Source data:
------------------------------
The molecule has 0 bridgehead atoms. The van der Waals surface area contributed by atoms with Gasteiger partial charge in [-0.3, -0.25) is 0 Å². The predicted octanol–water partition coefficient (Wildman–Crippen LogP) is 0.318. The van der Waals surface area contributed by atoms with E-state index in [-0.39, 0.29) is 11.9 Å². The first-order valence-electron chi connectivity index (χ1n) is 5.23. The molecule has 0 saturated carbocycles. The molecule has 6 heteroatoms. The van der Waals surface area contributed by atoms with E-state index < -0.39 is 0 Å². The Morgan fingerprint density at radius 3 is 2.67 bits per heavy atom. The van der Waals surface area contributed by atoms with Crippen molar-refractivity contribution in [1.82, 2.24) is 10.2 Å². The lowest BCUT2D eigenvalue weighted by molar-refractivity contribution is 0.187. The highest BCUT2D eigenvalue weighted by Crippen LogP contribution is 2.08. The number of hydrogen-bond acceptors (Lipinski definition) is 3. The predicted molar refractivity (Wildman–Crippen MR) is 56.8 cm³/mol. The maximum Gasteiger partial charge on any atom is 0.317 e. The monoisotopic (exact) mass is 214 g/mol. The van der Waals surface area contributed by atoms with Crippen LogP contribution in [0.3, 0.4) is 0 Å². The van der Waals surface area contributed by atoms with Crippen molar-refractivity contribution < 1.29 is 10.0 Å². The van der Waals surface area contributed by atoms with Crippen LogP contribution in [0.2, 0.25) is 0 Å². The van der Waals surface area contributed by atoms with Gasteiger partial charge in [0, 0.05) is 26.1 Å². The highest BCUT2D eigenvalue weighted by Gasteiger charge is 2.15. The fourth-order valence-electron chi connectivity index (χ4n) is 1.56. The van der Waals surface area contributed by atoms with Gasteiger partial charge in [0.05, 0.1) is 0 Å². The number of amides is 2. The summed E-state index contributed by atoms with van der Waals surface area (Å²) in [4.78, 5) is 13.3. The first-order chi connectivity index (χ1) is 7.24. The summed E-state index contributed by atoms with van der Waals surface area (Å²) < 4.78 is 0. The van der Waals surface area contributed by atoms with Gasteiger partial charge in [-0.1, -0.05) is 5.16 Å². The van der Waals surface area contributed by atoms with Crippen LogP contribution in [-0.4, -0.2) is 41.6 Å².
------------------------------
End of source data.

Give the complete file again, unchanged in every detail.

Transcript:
The molecule has 0 bridgehead atoms. The van der Waals surface area contributed by atoms with Gasteiger partial charge in [-0.3, -0.25) is 0 Å². The predicted octanol–water partition coefficient (Wildman–Crippen LogP) is 0.318. The van der Waals surface area contributed by atoms with E-state index in [-0.39, 0.29) is 11.9 Å². The first-order valence-electron chi connectivity index (χ1n) is 5.23. The molecule has 0 saturated carbocycles. The molecule has 6 heteroatoms. The van der Waals surface area contributed by atoms with E-state index < -0.39 is 0 Å². The Morgan fingerprint density at radius 3 is 2.67 bits per heavy atom. The van der Waals surface area contributed by atoms with Crippen molar-refractivity contribution in [1.82, 2.24) is 10.2 Å². The lowest BCUT2D eigenvalue weighted by molar-refractivity contribution is 0.187. The highest BCUT2D eigenvalue weighted by Crippen LogP contribution is 2.08. The number of hydrogen-bond acceptors (Lipinski definition) is 3. The predicted molar refractivity (Wildman–Crippen MR) is 56.8 cm³/mol. The maximum Gasteiger partial charge on any atom is 0.317 e. The monoisotopic (exact) mass is 214 g/mol. The van der Waals surface area contributed by atoms with Crippen LogP contribution in [0.3, 0.4) is 0 Å². The van der Waals surface area contributed by atoms with Crippen molar-refractivity contribution < 1.29 is 10.0 Å². The van der Waals surface area contributed by atoms with Crippen LogP contribution in [0.2, 0.25) is 0 Å². The van der Waals surface area contributed by atoms with Gasteiger partial charge in [0, 0.05) is 26.1 Å². The highest BCUT2D eigenvalue weighted by Gasteiger charge is 2.15. The fourth-order valence-electron chi connectivity index (χ4n) is 1.56. The van der Waals surface area contributed by atoms with Gasteiger partial charge in [0.05, 0.1) is 0 Å². The number of amides is 2. The summed E-state index contributed by atoms with van der Waals surface area (Å²) in [4.78, 5) is 13.3. The first-order chi connectivity index (χ1) is 7.24. The summed E-state index contributed by atoms with van der Waals surface area (Å²) < 4.78 is 0. The van der Waals surface area contributed by atoms with Gasteiger partial charge in [-0.1, -0.05) is 5.16 Å². The van der Waals surface area contributed by atoms with Crippen LogP contribution in [-0.4, -0.2) is 41.6 Å².